In the recent case of In re Hintze, 2015 Bankr. Lexis 450 (Bankr. N.D. Fla. 2015), the Bankruptcy Court for the Northern District of Florida held that a creditor did not adequately describe its security interest in certain collateral by including the phrase “all assets” in the security agreement.
In addition to the Bankruptcy Code, a creditor’s claim is often governed by the applicable state’s Uniform Commercial Code (“UCC”). Generally, secured parties have a lot of flexibility in how they describe the collateral on a financing statement because the description only needs to reasonably identify the assets subject to the security interest. However, as is shown in the instant case, the sufficiency of the collateral description in a security agreement can determine the nature and extent of a secured creditor’s claim in bankruptcy.
In this case, two individuals (the “Debtors”) borrowed money and executed a promissory note in favor of the lender. Importantly, the promissory note included the following language: “[M]aker hereby grants to Holder [Lender] a security interest in all of Maker’s assets.” Unwisely, the Lender waited more than 18 months before filing the UCC-1 financing statement with the appropriate agency. While the promissory note contained a vague description of the collateral, the Lender included a more detailed description of the collateral on the UCC-1 financing statement: “[A]ll personal property owned by the Debtors, including cash or cash equivalents, stocks, bonds, mutual funds, certificates of deposit, household goods and furnishings, automobiles, and water craft.”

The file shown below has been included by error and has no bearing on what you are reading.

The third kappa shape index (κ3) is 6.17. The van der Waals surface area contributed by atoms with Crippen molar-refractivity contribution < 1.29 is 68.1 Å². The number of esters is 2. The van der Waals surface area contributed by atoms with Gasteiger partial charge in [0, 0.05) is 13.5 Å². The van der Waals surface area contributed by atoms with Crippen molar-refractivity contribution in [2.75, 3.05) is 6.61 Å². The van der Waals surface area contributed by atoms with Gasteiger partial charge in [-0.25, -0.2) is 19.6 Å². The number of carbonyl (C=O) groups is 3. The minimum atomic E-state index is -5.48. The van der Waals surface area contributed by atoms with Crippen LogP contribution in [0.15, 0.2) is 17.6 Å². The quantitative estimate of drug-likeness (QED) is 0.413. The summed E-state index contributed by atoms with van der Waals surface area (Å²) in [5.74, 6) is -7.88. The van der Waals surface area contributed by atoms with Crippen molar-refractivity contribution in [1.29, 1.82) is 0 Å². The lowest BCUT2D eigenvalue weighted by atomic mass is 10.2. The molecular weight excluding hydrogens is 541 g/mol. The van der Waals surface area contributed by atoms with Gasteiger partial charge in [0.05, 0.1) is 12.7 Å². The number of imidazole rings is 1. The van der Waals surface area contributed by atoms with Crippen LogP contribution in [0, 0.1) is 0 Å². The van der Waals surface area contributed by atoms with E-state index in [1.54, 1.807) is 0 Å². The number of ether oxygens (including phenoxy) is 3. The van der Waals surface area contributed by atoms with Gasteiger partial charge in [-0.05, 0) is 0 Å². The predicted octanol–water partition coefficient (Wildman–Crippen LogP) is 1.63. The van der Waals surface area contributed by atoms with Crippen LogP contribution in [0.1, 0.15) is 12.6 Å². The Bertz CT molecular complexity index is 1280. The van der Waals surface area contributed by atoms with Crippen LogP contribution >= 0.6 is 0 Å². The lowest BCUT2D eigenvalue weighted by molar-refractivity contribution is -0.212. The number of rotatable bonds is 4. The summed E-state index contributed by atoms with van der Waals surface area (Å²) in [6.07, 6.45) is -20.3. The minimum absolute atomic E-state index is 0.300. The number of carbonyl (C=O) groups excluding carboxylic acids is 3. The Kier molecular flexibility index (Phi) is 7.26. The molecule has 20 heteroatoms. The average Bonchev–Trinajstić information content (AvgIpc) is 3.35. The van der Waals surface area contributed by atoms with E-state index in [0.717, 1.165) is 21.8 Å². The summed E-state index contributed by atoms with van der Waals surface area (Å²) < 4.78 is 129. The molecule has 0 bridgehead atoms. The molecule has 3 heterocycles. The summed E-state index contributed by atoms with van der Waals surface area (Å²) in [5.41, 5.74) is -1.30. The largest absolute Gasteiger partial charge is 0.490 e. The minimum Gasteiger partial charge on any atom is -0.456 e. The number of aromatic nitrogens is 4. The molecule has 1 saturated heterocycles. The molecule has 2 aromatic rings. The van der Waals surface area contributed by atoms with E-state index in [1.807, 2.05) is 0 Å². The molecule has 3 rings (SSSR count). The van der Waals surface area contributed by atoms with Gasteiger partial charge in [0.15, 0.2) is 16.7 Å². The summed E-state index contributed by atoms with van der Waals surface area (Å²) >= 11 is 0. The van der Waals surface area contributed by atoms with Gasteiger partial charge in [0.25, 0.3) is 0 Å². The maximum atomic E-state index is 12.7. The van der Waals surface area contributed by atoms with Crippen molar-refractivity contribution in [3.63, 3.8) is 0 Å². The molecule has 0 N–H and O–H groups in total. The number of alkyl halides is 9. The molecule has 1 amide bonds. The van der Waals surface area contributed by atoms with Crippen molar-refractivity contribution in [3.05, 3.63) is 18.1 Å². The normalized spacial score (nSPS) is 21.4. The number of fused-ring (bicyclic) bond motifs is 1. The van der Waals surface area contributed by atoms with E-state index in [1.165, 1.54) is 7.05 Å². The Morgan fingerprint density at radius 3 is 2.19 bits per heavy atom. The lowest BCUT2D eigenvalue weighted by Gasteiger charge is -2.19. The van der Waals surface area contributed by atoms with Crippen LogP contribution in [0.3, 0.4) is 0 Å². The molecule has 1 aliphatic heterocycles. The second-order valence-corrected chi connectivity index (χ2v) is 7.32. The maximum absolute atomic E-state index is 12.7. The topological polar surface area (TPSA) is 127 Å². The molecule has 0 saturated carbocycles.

Subsequently, the Debtors filed a Chapter 7 bankruptcy petition and listed the Lender in their schedules as a secured creditor with a security interest in “all personal property of the Debtors,” including a 100-percent interest in an entity owned by one of the Debtors. The trustee filed a notice of intent to sell the entity and the Lender objected on the grounds that it had a perfected security interest in the asset.
The court reviewed the relevant statutory language and determined that an “all assets” blanket description of collateral does not sufficiently identify the collateral for purposes of a security agreement. Therefore, no valid security interest was ever created that the lender could enforce.
The important take-away from this case is that a secured party must determine whether the collateral description is being used for a security agreement or financing statement. While a security agreement requires a specific description of the collateral – i.e. by type or category – a financing statement is a notice filing that allows for a generic collateral description such as “all assets.”